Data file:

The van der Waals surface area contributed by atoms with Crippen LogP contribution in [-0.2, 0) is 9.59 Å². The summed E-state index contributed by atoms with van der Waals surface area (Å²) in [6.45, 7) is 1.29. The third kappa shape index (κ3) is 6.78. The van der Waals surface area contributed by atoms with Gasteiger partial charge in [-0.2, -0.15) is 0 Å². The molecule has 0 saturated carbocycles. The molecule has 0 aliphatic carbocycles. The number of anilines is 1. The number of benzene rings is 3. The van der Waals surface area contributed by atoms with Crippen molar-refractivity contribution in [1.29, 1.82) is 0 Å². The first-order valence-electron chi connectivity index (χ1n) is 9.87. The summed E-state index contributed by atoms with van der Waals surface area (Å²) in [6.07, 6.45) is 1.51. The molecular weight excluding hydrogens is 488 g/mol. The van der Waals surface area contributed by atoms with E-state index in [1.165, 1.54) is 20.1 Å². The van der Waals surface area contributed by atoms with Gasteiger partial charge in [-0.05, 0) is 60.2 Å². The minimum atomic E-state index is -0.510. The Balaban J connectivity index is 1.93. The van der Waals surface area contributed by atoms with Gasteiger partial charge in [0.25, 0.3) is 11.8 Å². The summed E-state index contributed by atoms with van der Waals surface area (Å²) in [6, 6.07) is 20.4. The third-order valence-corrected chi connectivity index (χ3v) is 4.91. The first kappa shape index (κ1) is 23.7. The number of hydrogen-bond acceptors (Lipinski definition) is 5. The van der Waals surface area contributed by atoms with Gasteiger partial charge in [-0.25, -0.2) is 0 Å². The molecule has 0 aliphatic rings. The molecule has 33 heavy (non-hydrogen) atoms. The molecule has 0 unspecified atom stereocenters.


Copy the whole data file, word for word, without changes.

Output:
The van der Waals surface area contributed by atoms with Crippen LogP contribution in [-0.2, 0) is 9.59 Å². The summed E-state index contributed by atoms with van der Waals surface area (Å²) in [6.45, 7) is 1.29. The third kappa shape index (κ3) is 6.78. The van der Waals surface area contributed by atoms with Gasteiger partial charge in [-0.2, -0.15) is 0 Å². The molecule has 0 saturated carbocycles. The molecule has 0 aliphatic carbocycles. The number of anilines is 1. The number of benzene rings is 3. The van der Waals surface area contributed by atoms with Crippen molar-refractivity contribution in [1.29, 1.82) is 0 Å². The first-order valence-electron chi connectivity index (χ1n) is 9.87. The summed E-state index contributed by atoms with van der Waals surface area (Å²) in [6.07, 6.45) is 1.51. The molecular weight excluding hydrogens is 488 g/mol. The van der Waals surface area contributed by atoms with E-state index in [1.165, 1.54) is 20.1 Å². The van der Waals surface area contributed by atoms with Gasteiger partial charge in [-0.05, 0) is 60.2 Å². The minimum atomic E-state index is -0.510. The Balaban J connectivity index is 1.93. The van der Waals surface area contributed by atoms with Gasteiger partial charge in [0.25, 0.3) is 11.8 Å². The summed E-state index contributed by atoms with van der Waals surface area (Å²) in [6, 6.07) is 20.4. The third-order valence-corrected chi connectivity index (χ3v) is 4.91. The first kappa shape index (κ1) is 23.7. The number of hydrogen-bond acceptors (Lipinski definition) is 5. The van der Waals surface area contributed by atoms with Gasteiger partial charge in [-0.25, -0.2) is 0 Å². The molecule has 0 aliphatic rings. The molecule has 33 heavy (non-hydrogen) atoms. The molecule has 0 unspecified atom stereocenters.